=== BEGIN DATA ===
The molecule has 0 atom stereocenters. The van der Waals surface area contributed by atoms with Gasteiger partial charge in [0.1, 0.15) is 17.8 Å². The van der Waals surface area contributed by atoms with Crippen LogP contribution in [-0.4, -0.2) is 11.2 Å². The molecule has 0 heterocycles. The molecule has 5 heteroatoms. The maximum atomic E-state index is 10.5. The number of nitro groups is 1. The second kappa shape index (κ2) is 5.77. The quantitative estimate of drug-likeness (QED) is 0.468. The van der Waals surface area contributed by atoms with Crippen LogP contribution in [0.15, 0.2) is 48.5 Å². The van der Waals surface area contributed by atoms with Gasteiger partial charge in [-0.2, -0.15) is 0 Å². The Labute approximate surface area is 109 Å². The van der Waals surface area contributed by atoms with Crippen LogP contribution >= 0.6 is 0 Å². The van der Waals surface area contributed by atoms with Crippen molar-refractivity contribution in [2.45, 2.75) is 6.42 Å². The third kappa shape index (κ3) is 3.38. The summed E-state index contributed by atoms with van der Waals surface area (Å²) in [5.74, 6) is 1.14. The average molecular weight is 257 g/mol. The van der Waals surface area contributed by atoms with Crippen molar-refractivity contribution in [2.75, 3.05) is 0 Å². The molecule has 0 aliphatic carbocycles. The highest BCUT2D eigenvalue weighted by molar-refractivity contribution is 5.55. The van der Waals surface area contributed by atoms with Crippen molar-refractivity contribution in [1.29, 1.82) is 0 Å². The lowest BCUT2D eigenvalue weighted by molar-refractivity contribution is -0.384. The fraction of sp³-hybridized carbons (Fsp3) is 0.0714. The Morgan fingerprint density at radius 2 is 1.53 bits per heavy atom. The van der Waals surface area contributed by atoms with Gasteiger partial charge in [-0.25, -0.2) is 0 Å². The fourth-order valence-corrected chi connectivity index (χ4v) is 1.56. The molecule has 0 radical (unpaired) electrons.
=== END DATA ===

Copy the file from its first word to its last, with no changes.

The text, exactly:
The molecule has 0 atom stereocenters. The van der Waals surface area contributed by atoms with Gasteiger partial charge in [0.1, 0.15) is 17.8 Å². The van der Waals surface area contributed by atoms with Crippen LogP contribution in [-0.4, -0.2) is 11.2 Å². The molecule has 0 heterocycles. The molecule has 5 heteroatoms. The maximum atomic E-state index is 10.5. The number of nitro groups is 1. The second kappa shape index (κ2) is 5.77. The quantitative estimate of drug-likeness (QED) is 0.468. The van der Waals surface area contributed by atoms with Crippen LogP contribution in [0.15, 0.2) is 48.5 Å². The van der Waals surface area contributed by atoms with Gasteiger partial charge in [-0.2, -0.15) is 0 Å². The Labute approximate surface area is 109 Å². The van der Waals surface area contributed by atoms with Crippen LogP contribution >= 0.6 is 0 Å². The van der Waals surface area contributed by atoms with Crippen molar-refractivity contribution in [2.45, 2.75) is 6.42 Å². The third kappa shape index (κ3) is 3.38. The summed E-state index contributed by atoms with van der Waals surface area (Å²) in [5.74, 6) is 1.14. The average molecular weight is 257 g/mol. The van der Waals surface area contributed by atoms with Crippen molar-refractivity contribution in [2.75, 3.05) is 0 Å². The molecule has 0 aliphatic carbocycles. The highest BCUT2D eigenvalue weighted by molar-refractivity contribution is 5.55. The van der Waals surface area contributed by atoms with Crippen molar-refractivity contribution in [1.29, 1.82) is 0 Å². The lowest BCUT2D eigenvalue weighted by molar-refractivity contribution is -0.384. The fraction of sp³-hybridized carbons (Fsp3) is 0.0714. The Morgan fingerprint density at radius 2 is 1.53 bits per heavy atom. The van der Waals surface area contributed by atoms with Gasteiger partial charge in [-0.25, -0.2) is 0 Å². The fourth-order valence-corrected chi connectivity index (χ4v) is 1.56. The molecule has 0 radical (unpaired) electrons.